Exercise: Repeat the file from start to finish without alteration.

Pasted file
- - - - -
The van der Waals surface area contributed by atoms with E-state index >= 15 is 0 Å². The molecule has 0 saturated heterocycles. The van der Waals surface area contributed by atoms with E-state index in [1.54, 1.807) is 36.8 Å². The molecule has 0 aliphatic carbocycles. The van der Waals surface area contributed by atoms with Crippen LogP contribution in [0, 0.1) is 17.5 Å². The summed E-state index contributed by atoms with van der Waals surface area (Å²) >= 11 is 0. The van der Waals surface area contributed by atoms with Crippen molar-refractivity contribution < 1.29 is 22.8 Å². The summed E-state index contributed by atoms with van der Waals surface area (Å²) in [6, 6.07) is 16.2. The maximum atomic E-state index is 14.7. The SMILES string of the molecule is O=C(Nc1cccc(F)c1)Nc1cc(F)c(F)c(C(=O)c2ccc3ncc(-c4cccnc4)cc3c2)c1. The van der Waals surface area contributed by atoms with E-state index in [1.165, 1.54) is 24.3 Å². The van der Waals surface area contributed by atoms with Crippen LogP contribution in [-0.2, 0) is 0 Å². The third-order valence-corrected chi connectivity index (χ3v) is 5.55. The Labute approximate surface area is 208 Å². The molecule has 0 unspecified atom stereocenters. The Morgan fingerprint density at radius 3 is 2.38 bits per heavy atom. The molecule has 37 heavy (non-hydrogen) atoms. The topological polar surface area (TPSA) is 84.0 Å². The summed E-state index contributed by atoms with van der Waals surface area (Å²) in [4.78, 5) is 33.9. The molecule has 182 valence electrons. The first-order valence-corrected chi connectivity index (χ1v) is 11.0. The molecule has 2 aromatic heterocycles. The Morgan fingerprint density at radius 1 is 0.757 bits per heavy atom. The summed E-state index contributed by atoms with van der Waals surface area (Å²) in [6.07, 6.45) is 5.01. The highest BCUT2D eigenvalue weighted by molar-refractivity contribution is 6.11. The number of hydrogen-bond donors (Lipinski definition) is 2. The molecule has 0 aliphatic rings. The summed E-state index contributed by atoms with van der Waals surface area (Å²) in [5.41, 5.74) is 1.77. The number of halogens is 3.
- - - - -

The van der Waals surface area contributed by atoms with E-state index >= 15 is 0 Å². The molecule has 0 saturated heterocycles. The van der Waals surface area contributed by atoms with E-state index in [1.54, 1.807) is 36.8 Å². The molecule has 0 aliphatic carbocycles. The van der Waals surface area contributed by atoms with Crippen LogP contribution in [0, 0.1) is 17.5 Å². The summed E-state index contributed by atoms with van der Waals surface area (Å²) >= 11 is 0. The van der Waals surface area contributed by atoms with Crippen molar-refractivity contribution < 1.29 is 22.8 Å². The summed E-state index contributed by atoms with van der Waals surface area (Å²) in [6, 6.07) is 16.2. The maximum atomic E-state index is 14.7. The SMILES string of the molecule is O=C(Nc1cccc(F)c1)Nc1cc(F)c(F)c(C(=O)c2ccc3ncc(-c4cccnc4)cc3c2)c1. The van der Waals surface area contributed by atoms with E-state index in [1.165, 1.54) is 24.3 Å². The van der Waals surface area contributed by atoms with Crippen LogP contribution in [-0.2, 0) is 0 Å². The third-order valence-corrected chi connectivity index (χ3v) is 5.55. The Labute approximate surface area is 208 Å². The molecule has 0 unspecified atom stereocenters. The Morgan fingerprint density at radius 3 is 2.38 bits per heavy atom. The molecule has 37 heavy (non-hydrogen) atoms. The topological polar surface area (TPSA) is 84.0 Å². The summed E-state index contributed by atoms with van der Waals surface area (Å²) in [4.78, 5) is 33.9. The molecule has 182 valence electrons. The first-order valence-corrected chi connectivity index (χ1v) is 11.0. The molecule has 2 aromatic heterocycles. The Morgan fingerprint density at radius 1 is 0.757 bits per heavy atom. The summed E-state index contributed by atoms with van der Waals surface area (Å²) in [6.07, 6.45) is 5.01. The highest BCUT2D eigenvalue weighted by molar-refractivity contribution is 6.11. The number of hydrogen-bond donors (Lipinski definition) is 2. The molecule has 0 aliphatic rings. The summed E-state index contributed by atoms with van der Waals surface area (Å²) in [5.41, 5.74) is 1.77. The number of halogens is 3.